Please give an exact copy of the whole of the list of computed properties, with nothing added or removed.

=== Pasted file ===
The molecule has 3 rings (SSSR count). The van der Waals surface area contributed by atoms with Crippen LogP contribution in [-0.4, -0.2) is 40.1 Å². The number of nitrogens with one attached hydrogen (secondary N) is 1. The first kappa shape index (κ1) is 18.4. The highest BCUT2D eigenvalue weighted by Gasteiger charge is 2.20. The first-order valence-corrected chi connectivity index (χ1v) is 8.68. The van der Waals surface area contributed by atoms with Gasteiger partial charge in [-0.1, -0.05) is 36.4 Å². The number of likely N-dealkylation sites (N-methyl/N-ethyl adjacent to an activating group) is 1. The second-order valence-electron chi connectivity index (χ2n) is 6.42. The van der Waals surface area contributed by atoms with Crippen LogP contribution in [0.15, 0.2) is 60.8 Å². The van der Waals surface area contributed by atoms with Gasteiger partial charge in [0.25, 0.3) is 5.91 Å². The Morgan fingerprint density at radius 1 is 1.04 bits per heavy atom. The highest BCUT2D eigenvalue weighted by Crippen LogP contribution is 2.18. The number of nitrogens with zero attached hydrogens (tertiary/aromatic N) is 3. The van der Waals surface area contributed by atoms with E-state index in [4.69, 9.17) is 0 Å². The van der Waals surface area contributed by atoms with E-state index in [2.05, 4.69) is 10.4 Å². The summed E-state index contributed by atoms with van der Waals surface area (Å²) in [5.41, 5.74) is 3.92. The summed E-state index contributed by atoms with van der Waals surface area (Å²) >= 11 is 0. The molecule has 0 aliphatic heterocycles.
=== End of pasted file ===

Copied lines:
The molecule has 3 rings (SSSR count). The van der Waals surface area contributed by atoms with Crippen LogP contribution in [-0.4, -0.2) is 40.1 Å². The number of nitrogens with one attached hydrogen (secondary N) is 1. The first kappa shape index (κ1) is 18.4. The highest BCUT2D eigenvalue weighted by Gasteiger charge is 2.20. The first-order valence-corrected chi connectivity index (χ1v) is 8.68. The van der Waals surface area contributed by atoms with Gasteiger partial charge in [-0.1, -0.05) is 36.4 Å². The number of likely N-dealkylation sites (N-methyl/N-ethyl adjacent to an activating group) is 1. The second-order valence-electron chi connectivity index (χ2n) is 6.42. The van der Waals surface area contributed by atoms with Crippen LogP contribution in [0.15, 0.2) is 60.8 Å². The van der Waals surface area contributed by atoms with Gasteiger partial charge in [0.25, 0.3) is 5.91 Å². The Morgan fingerprint density at radius 1 is 1.04 bits per heavy atom. The highest BCUT2D eigenvalue weighted by Crippen LogP contribution is 2.18. The number of nitrogens with zero attached hydrogens (tertiary/aromatic N) is 3. The van der Waals surface area contributed by atoms with E-state index in [4.69, 9.17) is 0 Å². The van der Waals surface area contributed by atoms with E-state index in [2.05, 4.69) is 10.4 Å². The summed E-state index contributed by atoms with van der Waals surface area (Å²) in [5.41, 5.74) is 3.92. The summed E-state index contributed by atoms with van der Waals surface area (Å²) >= 11 is 0. The molecule has 0 aliphatic heterocycles.